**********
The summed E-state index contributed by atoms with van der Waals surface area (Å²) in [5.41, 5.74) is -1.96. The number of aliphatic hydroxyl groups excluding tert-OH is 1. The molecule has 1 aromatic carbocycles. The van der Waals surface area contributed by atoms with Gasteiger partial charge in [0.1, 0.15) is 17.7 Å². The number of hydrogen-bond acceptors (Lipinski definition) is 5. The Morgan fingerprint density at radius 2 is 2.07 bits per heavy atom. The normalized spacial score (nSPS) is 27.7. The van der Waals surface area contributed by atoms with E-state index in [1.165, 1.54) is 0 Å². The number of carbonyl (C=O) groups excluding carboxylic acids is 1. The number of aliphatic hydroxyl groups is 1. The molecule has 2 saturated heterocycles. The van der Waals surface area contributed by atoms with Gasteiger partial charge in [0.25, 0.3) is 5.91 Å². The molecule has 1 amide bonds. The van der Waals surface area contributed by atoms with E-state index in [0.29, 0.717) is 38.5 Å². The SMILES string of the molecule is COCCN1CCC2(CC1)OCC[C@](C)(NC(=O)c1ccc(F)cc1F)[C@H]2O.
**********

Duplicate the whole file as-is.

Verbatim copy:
The summed E-state index contributed by atoms with van der Waals surface area (Å²) in [5.41, 5.74) is -1.96. The number of aliphatic hydroxyl groups excluding tert-OH is 1. The molecule has 1 aromatic carbocycles. The van der Waals surface area contributed by atoms with Gasteiger partial charge in [0.1, 0.15) is 17.7 Å². The number of hydrogen-bond acceptors (Lipinski definition) is 5. The Morgan fingerprint density at radius 2 is 2.07 bits per heavy atom. The normalized spacial score (nSPS) is 27.7. The van der Waals surface area contributed by atoms with E-state index in [1.165, 1.54) is 0 Å². The number of carbonyl (C=O) groups excluding carboxylic acids is 1. The number of aliphatic hydroxyl groups is 1. The molecule has 2 saturated heterocycles. The van der Waals surface area contributed by atoms with Gasteiger partial charge in [0.25, 0.3) is 5.91 Å². The molecule has 1 amide bonds. The van der Waals surface area contributed by atoms with E-state index in [0.29, 0.717) is 38.5 Å². The SMILES string of the molecule is COCCN1CCC2(CC1)OCC[C@](C)(NC(=O)c1ccc(F)cc1F)[C@H]2O.